If you need guidance to help you complete your smart disinfection plan, there are several comprehensive tools and resources available. For example, the CDC has guidance on cleaning and disinfecting public spaces, offices and businesses, schools, and homes that includes a disinfection decision tree.3 For educational facilities, there are multiple resources available on cleaning and disinfection, including information on how to open facilities safely.4,5

For more information, please see the following SARS-CoV-2 resources.

References

1. Centers for Disease Control and Prevention (CDC). Cleaning and Disinfecting Your Facility https://www.cdc.gov/coronavirus/2019-ncov/community/disinfecting-building-facility.html (accessed Sep 3, 2020).
2. Centers for Disease Control and Prevention (CDC). Cleaning And Disinfecting Your Facility https://www.cdc.gov/coronavirus/2019-ncov/community/disinfecting-building-facility-H.pdf (accessed Aug 28, 2020).
3. Centers for Disease Control and Prevention (CDC). Guidance for Cleaning and Disinfecting https://www.cdc.gov/coronavirus/2019-ncov/community/cleaning-disinfecting-decision-tool.html (accessed Aug 28, 2020).
4. National Education Association; The Clorox Company. Cleaning , Sanitizing , and Targeted Disinfecting in the Classroom.
5. Centers for Disease Control and Prevention. Guidance for Cleaning and Disinfecting https://www.cdc.gov/coronavirus/2019-ncov/community/pdf/Reopening_America_Guidance.pdf.

As the COVID-19 pandemic continues, some companies are advertising cleaning services using antimicrobial products that they claim will continue to kill SARS-CoV-2 (the virus that causes COVID-19) on surfaces for days, weeks, or even months. Before you consider using these products or services, it’s important to understand what these claims really mean, what types of pathogens they relate to, and what claims the Environmental Protection Agency (EPA) does and does not allow. This article will help sort through the myths and facts around what are called residual or long-lasting claims.

What types of EPA-approved residual efficacy claims can a product have and what do they mean?

There are three types of residual, or long-lasting claims, that can appear on a product’s EPA approved master label (Table 1).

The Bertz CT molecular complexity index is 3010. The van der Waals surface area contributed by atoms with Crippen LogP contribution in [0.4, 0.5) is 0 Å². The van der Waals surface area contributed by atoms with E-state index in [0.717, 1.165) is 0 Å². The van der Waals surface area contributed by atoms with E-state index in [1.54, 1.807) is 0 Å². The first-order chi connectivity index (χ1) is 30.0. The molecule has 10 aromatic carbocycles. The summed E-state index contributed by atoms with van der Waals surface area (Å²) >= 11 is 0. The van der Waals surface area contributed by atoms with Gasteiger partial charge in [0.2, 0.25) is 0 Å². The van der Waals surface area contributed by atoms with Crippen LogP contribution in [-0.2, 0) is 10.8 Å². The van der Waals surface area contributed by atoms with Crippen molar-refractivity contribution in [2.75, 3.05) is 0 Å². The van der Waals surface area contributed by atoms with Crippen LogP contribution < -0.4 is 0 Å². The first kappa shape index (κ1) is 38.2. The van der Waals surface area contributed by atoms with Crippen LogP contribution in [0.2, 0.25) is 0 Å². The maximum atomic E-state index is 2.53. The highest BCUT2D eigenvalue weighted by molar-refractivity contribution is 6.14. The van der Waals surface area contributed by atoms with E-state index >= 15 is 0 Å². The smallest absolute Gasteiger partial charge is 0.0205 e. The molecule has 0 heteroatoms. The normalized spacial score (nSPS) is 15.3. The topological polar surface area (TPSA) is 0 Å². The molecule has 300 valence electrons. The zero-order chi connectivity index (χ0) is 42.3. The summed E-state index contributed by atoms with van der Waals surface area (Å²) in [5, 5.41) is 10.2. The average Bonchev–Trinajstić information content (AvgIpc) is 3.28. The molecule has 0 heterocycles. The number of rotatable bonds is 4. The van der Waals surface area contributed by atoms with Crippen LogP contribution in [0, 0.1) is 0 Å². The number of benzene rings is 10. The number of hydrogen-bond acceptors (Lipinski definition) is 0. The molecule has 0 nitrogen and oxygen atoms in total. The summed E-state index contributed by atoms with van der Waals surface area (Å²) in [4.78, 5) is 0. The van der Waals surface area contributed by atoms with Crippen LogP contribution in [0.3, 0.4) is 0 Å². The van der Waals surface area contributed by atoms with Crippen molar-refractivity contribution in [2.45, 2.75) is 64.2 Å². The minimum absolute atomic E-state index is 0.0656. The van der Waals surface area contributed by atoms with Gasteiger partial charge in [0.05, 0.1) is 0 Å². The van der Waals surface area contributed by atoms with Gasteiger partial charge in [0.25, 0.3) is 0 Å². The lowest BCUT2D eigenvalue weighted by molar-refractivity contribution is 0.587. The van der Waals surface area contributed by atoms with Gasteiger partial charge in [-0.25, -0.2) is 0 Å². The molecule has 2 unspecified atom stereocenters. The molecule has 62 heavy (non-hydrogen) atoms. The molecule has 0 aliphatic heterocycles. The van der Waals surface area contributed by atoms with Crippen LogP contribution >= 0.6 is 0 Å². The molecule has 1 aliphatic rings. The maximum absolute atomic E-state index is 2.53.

Table 1. Residual claims that may appear on a product’s EPA-approved master label

Note that all of these claims apply only to bacteria or fungi, and not to viruses. Therefore, these claims are not sufficient to support use against viruses, including SARS-CoV-2. Residual sanitization and residual disinfection claims are considered public health claims meaning they imply a direct impact on human health. These claims require data submission and approval before they can be listed on the product’s EPA master label. “Static” claims like “bacteriostatic,” “mildewstatic” and “fungistatic” are non-public health claims, meaning they do not imply a direct impact on human health. These claims do not require data submission to the EPA for approval at the federal level. However, some states may require data approval in order to make claims in that state.

What are “treated articles”?

In addition to antimicrobial products with residual claims, you may also encounter products with resistant or protection claims, known as treated articles. These treatments can be incorporated into surfaces (e.g., an odor resistant trash bag) or applied to surfaces (e.g., a protective surface coating) to protect the surface itself. The claims for treated articles are commonly used to address aesthetics such as discoloration, stains, or odors. Products that are found to have treated article claims will not have an EPA registration. According to the EPA, “treated articles cannot claim they are effective against viruses and bacteria that cause human illness. This means  they are not appropriate for controlling COVID-19.”1

How do I determine whether a product has EPA-approved residual efficacy claims?

To determine which residual efficacy claims a specific product carries, look up the EPA master label and search it for the key terms listed in Table 1. Products that do not make public health claims may not be EPA registered, and should not be used to kill microorganisms on surfaces. If the product is registered, here is how to find and search a product’s master label: 2

  1. Navigate to the EPA’s Pesticide Product Labeling System (PPLS) website.
  2. Enter the product’s EPA registration number into the field labeled “EPA Registration, Distributor Product, or Special Local Need Number:” and click “Search.” Companies should be able to provide this number to you, or it may appear on their product website. An example of an EPA registration number is “67619-38.”